Housing Counseling programs are managed by HUD-Approved Counseling Agencies,  private or public nonprofits. There are over 1900 HUD-approved housing counseling agencies. Some agencies are affiliated with one of 36 HUD Counseling Intermediaries or State Housing Finance Agencies and many belong to the National Housing Resource Center. HUD-certified counselors are trained on topics such as:

  • Financial management
  • Homeownership and Tenancy;
  • Property maintenance;
  • Fair Housing
  • Housing Affordability
  • Avoiding Foreclosure/ Eviction

While counseling programs sometime operate alongside homeownership programs in the same organization, that’s certainly not always the case.

Counseling programs are guided by HUD Requirements for both agencies approval and counselor certification, as well as the National Industry Standards for Homeownership Education and Counseling. State or regional certifying organizations sometimes have standards as well. For example, the Massachusetts Homeownership Collaborative coordinated by CHAPA offers professional training, curriculum standards, and best practices criteria for homebuyer counseling agencies across Massachusetts.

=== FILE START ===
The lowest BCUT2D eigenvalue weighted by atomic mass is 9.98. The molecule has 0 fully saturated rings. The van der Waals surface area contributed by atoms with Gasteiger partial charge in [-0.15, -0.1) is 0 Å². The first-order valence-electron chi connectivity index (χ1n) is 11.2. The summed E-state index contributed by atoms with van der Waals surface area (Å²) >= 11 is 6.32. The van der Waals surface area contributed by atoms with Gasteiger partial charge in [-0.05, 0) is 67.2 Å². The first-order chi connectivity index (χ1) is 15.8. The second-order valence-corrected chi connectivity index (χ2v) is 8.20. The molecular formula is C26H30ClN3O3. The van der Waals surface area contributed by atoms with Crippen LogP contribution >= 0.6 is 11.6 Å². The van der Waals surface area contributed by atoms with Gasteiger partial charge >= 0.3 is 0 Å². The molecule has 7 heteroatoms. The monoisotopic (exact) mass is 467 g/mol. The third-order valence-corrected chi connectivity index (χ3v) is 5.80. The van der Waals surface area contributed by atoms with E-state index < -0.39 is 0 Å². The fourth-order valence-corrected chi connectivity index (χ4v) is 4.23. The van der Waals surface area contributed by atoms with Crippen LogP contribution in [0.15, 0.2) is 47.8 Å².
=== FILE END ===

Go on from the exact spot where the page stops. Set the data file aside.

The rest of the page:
If you’re not familiar with housing counseling programs, review these standards to get a better idea of best practices for housing counseling programs. While counselors are expected to help buyers understand their housing and financing options,  information on affordable homeownership programs is not formally included in counselor trainings or industry standards. As a result, counseling programs and homeownership programs need to work together to figure out how to keep counselors not just informed, but trained on the ins and outs of an affordable homeownership program.


One of our HomeKeeper users, Richmond Neighborhood Housing Services, provides homeownership trainings on not only traditional homeownership opportunities, but also alternative housing models like Community Land Trusts which let potential homeowners know all of the options they have when purchasing a home.

Complimentary Programs

Both homeownership and housing counseling programs are often operating in the same communities and both are committed to expanding access to homeownership for low income households, so it’s pretty clear there’s strong mission alignment. Here’s an overview:

Thinking of becoming a HUD-approved counseling agency?

If you manage a homeownership program and are considering become HUD approved, be sure to build on your strengths and don’t stretch your capacity. Evaluate the benefits of partnering with an existing housing counseling agency, or regional network of housing counseling agencies, before bringing housing counseling in-house.  Do not become a counseling agency unless you have the capacity to stay on top of the reporting and compliance activities required.

Two Programs, One Organization